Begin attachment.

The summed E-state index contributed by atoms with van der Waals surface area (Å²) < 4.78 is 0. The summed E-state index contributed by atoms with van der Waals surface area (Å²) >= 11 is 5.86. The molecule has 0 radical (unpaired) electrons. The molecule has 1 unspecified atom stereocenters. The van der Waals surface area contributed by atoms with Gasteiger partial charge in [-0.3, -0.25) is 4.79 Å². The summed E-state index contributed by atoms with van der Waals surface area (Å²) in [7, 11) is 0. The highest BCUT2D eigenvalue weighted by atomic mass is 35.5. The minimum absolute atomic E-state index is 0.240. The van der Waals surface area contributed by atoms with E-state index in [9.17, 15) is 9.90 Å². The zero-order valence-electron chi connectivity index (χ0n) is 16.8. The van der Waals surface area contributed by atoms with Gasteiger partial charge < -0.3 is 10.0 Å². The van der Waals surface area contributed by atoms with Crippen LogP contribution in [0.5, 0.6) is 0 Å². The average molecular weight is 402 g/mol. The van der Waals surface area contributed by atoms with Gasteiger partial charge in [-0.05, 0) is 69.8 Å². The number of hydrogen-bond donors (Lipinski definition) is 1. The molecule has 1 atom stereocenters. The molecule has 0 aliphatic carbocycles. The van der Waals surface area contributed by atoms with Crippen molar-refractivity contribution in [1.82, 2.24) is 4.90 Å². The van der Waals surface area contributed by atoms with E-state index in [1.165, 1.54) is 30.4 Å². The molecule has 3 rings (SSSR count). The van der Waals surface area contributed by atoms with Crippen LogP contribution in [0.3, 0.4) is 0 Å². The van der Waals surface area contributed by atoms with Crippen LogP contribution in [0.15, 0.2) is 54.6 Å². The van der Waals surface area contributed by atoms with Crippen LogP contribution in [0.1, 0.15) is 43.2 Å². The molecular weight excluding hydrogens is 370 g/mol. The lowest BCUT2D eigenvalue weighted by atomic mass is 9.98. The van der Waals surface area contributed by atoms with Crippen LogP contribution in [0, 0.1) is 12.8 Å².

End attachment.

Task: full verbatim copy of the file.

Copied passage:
The summed E-state index contributed by atoms with van der Waals surface area (Å²) < 4.78 is 0. The summed E-state index contributed by atoms with van der Waals surface area (Å²) >= 11 is 5.86. The molecule has 0 radical (unpaired) electrons. The molecule has 1 unspecified atom stereocenters. The van der Waals surface area contributed by atoms with Gasteiger partial charge in [-0.3, -0.25) is 4.79 Å². The summed E-state index contributed by atoms with van der Waals surface area (Å²) in [7, 11) is 0. The highest BCUT2D eigenvalue weighted by atomic mass is 35.5. The minimum absolute atomic E-state index is 0.240. The van der Waals surface area contributed by atoms with E-state index in [9.17, 15) is 9.90 Å². The zero-order valence-electron chi connectivity index (χ0n) is 16.8. The van der Waals surface area contributed by atoms with Gasteiger partial charge < -0.3 is 10.0 Å². The van der Waals surface area contributed by atoms with Crippen LogP contribution in [0.5, 0.6) is 0 Å². The average molecular weight is 402 g/mol. The van der Waals surface area contributed by atoms with Gasteiger partial charge in [-0.05, 0) is 69.8 Å². The number of hydrogen-bond donors (Lipinski definition) is 1. The molecule has 1 atom stereocenters. The molecule has 0 aliphatic carbocycles. The van der Waals surface area contributed by atoms with Crippen molar-refractivity contribution in [1.82, 2.24) is 4.90 Å². The van der Waals surface area contributed by atoms with E-state index in [1.165, 1.54) is 30.4 Å². The molecule has 3 rings (SSSR count). The van der Waals surface area contributed by atoms with Crippen LogP contribution in [0.3, 0.4) is 0 Å². The van der Waals surface area contributed by atoms with Crippen LogP contribution in [0.15, 0.2) is 54.6 Å². The van der Waals surface area contributed by atoms with Crippen LogP contribution in [0.1, 0.15) is 43.2 Å². The molecular weight excluding hydrogens is 370 g/mol. The lowest BCUT2D eigenvalue weighted by atomic mass is 9.98. The van der Waals surface area contributed by atoms with Crippen LogP contribution in [0, 0.1) is 12.8 Å².